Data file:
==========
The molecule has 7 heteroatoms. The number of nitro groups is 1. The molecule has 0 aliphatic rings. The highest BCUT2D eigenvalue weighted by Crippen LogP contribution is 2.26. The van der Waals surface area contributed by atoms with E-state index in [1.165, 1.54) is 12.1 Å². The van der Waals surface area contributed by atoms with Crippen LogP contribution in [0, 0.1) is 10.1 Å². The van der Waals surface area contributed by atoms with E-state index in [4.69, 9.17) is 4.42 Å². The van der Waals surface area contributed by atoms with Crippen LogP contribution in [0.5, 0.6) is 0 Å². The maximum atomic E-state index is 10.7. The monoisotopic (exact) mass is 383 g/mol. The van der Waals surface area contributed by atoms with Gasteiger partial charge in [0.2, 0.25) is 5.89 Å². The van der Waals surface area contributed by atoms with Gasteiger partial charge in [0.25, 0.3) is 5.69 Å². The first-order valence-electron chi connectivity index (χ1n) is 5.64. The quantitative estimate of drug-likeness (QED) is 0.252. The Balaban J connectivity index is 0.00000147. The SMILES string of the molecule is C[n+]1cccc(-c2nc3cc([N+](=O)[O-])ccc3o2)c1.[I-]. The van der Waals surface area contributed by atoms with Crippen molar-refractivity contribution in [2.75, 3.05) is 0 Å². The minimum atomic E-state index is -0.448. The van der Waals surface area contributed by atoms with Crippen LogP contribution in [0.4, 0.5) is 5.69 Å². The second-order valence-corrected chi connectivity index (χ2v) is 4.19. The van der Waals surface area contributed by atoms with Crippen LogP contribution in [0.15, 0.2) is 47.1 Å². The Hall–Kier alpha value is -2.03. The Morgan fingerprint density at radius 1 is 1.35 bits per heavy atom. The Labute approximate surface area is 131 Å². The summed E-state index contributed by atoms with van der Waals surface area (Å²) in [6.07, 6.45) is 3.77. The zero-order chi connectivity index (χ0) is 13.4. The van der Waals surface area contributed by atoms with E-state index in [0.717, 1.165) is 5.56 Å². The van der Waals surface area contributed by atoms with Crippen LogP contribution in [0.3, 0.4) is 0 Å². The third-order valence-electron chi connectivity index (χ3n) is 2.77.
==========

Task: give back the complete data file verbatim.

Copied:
The molecule has 7 heteroatoms. The number of nitro groups is 1. The molecule has 0 aliphatic rings. The highest BCUT2D eigenvalue weighted by Crippen LogP contribution is 2.26. The van der Waals surface area contributed by atoms with E-state index in [1.165, 1.54) is 12.1 Å². The van der Waals surface area contributed by atoms with Crippen LogP contribution in [0, 0.1) is 10.1 Å². The van der Waals surface area contributed by atoms with E-state index in [4.69, 9.17) is 4.42 Å². The van der Waals surface area contributed by atoms with Crippen LogP contribution in [0.5, 0.6) is 0 Å². The maximum atomic E-state index is 10.7. The monoisotopic (exact) mass is 383 g/mol. The van der Waals surface area contributed by atoms with Gasteiger partial charge in [0.2, 0.25) is 5.89 Å². The van der Waals surface area contributed by atoms with Gasteiger partial charge in [0.25, 0.3) is 5.69 Å². The first-order valence-electron chi connectivity index (χ1n) is 5.64. The quantitative estimate of drug-likeness (QED) is 0.252. The Balaban J connectivity index is 0.00000147. The SMILES string of the molecule is C[n+]1cccc(-c2nc3cc([N+](=O)[O-])ccc3o2)c1.[I-]. The van der Waals surface area contributed by atoms with Crippen molar-refractivity contribution in [2.75, 3.05) is 0 Å². The minimum atomic E-state index is -0.448. The van der Waals surface area contributed by atoms with Crippen LogP contribution in [0.4, 0.5) is 5.69 Å². The second-order valence-corrected chi connectivity index (χ2v) is 4.19. The van der Waals surface area contributed by atoms with Crippen LogP contribution in [0.15, 0.2) is 47.1 Å². The Hall–Kier alpha value is -2.03. The Morgan fingerprint density at radius 1 is 1.35 bits per heavy atom. The Labute approximate surface area is 131 Å². The summed E-state index contributed by atoms with van der Waals surface area (Å²) in [6.07, 6.45) is 3.77. The zero-order chi connectivity index (χ0) is 13.4. The van der Waals surface area contributed by atoms with E-state index in [0.717, 1.165) is 5.56 Å². The van der Waals surface area contributed by atoms with Crippen LogP contribution in [0.3, 0.4) is 0 Å². The third-order valence-electron chi connectivity index (χ3n) is 2.77.